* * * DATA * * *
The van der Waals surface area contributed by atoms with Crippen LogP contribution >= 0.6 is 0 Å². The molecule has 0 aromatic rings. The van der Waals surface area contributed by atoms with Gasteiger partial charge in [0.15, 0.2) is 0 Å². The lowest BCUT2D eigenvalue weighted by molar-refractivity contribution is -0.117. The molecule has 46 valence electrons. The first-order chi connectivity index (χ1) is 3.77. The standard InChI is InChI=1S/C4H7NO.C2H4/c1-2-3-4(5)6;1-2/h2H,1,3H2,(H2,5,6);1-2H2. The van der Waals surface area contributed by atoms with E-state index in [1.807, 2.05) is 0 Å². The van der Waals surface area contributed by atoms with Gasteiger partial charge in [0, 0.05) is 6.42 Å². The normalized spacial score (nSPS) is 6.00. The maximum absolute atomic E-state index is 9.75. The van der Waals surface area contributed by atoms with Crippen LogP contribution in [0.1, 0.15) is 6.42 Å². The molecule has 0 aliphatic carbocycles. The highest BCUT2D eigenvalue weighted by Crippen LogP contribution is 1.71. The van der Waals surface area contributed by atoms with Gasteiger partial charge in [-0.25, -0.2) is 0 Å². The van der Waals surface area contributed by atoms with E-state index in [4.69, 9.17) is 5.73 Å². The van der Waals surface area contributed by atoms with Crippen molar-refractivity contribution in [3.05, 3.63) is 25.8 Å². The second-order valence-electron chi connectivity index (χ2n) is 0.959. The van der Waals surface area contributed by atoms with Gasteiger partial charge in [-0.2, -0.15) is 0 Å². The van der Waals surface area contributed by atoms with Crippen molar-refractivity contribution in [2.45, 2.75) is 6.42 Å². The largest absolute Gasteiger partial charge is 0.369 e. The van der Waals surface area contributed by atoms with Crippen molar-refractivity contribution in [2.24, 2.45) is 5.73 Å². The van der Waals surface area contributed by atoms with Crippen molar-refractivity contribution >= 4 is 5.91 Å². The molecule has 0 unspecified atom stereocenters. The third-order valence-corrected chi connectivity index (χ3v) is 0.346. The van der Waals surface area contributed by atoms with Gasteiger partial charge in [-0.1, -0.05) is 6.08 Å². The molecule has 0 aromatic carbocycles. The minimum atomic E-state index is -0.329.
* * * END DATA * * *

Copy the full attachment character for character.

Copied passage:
The van der Waals surface area contributed by atoms with Crippen LogP contribution >= 0.6 is 0 Å². The molecule has 0 aromatic rings. The van der Waals surface area contributed by atoms with Gasteiger partial charge in [0.15, 0.2) is 0 Å². The lowest BCUT2D eigenvalue weighted by molar-refractivity contribution is -0.117. The molecule has 46 valence electrons. The first-order chi connectivity index (χ1) is 3.77. The standard InChI is InChI=1S/C4H7NO.C2H4/c1-2-3-4(5)6;1-2/h2H,1,3H2,(H2,5,6);1-2H2. The van der Waals surface area contributed by atoms with E-state index in [1.807, 2.05) is 0 Å². The van der Waals surface area contributed by atoms with Gasteiger partial charge in [0, 0.05) is 6.42 Å². The normalized spacial score (nSPS) is 6.00. The maximum absolute atomic E-state index is 9.75. The van der Waals surface area contributed by atoms with Crippen LogP contribution in [0.1, 0.15) is 6.42 Å². The molecule has 0 aliphatic carbocycles. The highest BCUT2D eigenvalue weighted by Crippen LogP contribution is 1.71. The van der Waals surface area contributed by atoms with Gasteiger partial charge in [-0.25, -0.2) is 0 Å². The van der Waals surface area contributed by atoms with E-state index in [4.69, 9.17) is 5.73 Å². The van der Waals surface area contributed by atoms with Crippen molar-refractivity contribution in [3.05, 3.63) is 25.8 Å². The second-order valence-electron chi connectivity index (χ2n) is 0.959. The van der Waals surface area contributed by atoms with Gasteiger partial charge in [-0.2, -0.15) is 0 Å². The van der Waals surface area contributed by atoms with Crippen molar-refractivity contribution in [2.45, 2.75) is 6.42 Å². The largest absolute Gasteiger partial charge is 0.369 e. The van der Waals surface area contributed by atoms with Crippen molar-refractivity contribution in [2.24, 2.45) is 5.73 Å². The van der Waals surface area contributed by atoms with Crippen molar-refractivity contribution >= 4 is 5.91 Å². The molecule has 0 unspecified atom stereocenters. The third-order valence-corrected chi connectivity index (χ3v) is 0.346. The van der Waals surface area contributed by atoms with Gasteiger partial charge in [-0.1, -0.05) is 6.08 Å². The molecule has 0 aromatic carbocycles. The minimum atomic E-state index is -0.329.